Coding: I can resolve a bug by changing how it appears or changing code so that it doesn’t appear under the same set of steps to repeat, but unless I fix the root cause, it will come back.

“It’s a feature”

Gardening: A weed is any plant growing where you don’t want it. Sometimes, we encounter something we didn’t plant, but if we like it, we keep it.

Coding: We’ve all heard the saying, “It’s not a bug. It’s a feature,” but joking aside, sometimes a bug can cause more desirable results than intended, such as restricting access to PII data.


Gardening: Where we want a plant to thrive, we sometimes build a structure, be it a trellis, canes, or wires to climb into the desired shape.

Coding: Many development frameworks leverage scaffolding solutions to template the solution and ensure the code is developed along specific limited paths.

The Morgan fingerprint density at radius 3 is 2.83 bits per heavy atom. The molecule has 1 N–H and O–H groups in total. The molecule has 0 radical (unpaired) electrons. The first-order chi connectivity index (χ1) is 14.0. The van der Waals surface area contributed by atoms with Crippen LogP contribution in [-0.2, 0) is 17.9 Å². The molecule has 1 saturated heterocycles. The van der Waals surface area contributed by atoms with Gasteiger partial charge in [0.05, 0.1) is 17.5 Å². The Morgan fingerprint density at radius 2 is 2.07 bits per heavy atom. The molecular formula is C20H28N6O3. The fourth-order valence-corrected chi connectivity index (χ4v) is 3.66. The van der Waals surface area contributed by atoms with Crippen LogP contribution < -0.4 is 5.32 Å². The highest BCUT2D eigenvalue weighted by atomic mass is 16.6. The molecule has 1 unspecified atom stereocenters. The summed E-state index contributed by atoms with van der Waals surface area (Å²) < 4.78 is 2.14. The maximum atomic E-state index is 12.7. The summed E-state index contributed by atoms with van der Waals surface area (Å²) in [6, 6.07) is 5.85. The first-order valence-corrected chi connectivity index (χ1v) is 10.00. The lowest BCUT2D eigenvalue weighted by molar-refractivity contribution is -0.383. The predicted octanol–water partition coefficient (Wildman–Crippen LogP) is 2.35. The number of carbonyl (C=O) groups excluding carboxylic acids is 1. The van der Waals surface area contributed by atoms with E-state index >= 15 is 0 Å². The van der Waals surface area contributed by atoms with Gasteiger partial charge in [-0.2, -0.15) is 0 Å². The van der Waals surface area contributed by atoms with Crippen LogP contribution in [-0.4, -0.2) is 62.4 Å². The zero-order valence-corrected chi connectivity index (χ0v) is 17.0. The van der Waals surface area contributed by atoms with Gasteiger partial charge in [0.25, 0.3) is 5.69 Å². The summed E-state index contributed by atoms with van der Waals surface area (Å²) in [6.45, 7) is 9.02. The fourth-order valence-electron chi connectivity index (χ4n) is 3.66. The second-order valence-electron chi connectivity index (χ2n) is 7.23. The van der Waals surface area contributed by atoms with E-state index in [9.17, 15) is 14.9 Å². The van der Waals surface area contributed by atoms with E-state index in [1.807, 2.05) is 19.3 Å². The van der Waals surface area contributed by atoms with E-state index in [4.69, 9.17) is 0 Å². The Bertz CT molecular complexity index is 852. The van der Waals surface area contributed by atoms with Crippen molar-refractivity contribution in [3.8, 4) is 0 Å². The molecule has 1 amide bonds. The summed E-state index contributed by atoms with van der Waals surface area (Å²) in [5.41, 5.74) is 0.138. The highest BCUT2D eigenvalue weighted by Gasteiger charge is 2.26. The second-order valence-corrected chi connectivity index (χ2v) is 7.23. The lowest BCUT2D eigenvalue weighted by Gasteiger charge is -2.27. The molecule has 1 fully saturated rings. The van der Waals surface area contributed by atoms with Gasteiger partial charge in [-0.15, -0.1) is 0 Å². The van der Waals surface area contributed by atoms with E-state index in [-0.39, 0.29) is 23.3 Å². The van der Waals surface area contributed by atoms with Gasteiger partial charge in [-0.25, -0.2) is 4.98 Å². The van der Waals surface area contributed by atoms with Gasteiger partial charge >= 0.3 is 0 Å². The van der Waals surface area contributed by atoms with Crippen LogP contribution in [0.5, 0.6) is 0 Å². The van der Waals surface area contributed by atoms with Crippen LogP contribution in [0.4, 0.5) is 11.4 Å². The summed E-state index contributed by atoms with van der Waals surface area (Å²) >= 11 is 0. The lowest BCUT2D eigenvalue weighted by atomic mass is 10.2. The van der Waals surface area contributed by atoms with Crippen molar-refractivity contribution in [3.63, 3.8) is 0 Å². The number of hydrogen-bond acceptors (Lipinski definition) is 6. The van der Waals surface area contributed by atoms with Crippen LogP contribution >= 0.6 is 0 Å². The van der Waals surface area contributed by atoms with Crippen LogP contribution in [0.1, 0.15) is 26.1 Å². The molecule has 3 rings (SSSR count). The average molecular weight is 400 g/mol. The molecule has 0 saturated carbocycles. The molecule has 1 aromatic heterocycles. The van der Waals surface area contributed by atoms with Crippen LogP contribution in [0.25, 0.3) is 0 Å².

Gardening: We prune plants to shape them but also to remove parts we don’t need that are consuming limited resources.

Coding: We should prune code to remove unused elements, large comment blocks, or obsolete procedures.

Buy vs build

Gardening: I can buy vegetables and herbs from a grocery or grow them with the right resources. It’s cheaper to buy some when I use them rarely, but cheaper to grow ones I use most often or are easy to maintain.

Coding: I can build code if I have the right resources, or I can use an external service. Using a service, I only pay when I need it, whereas I need to maintain resources (infrastructure, people, tests) to keep my code whether I use it or not.

End of life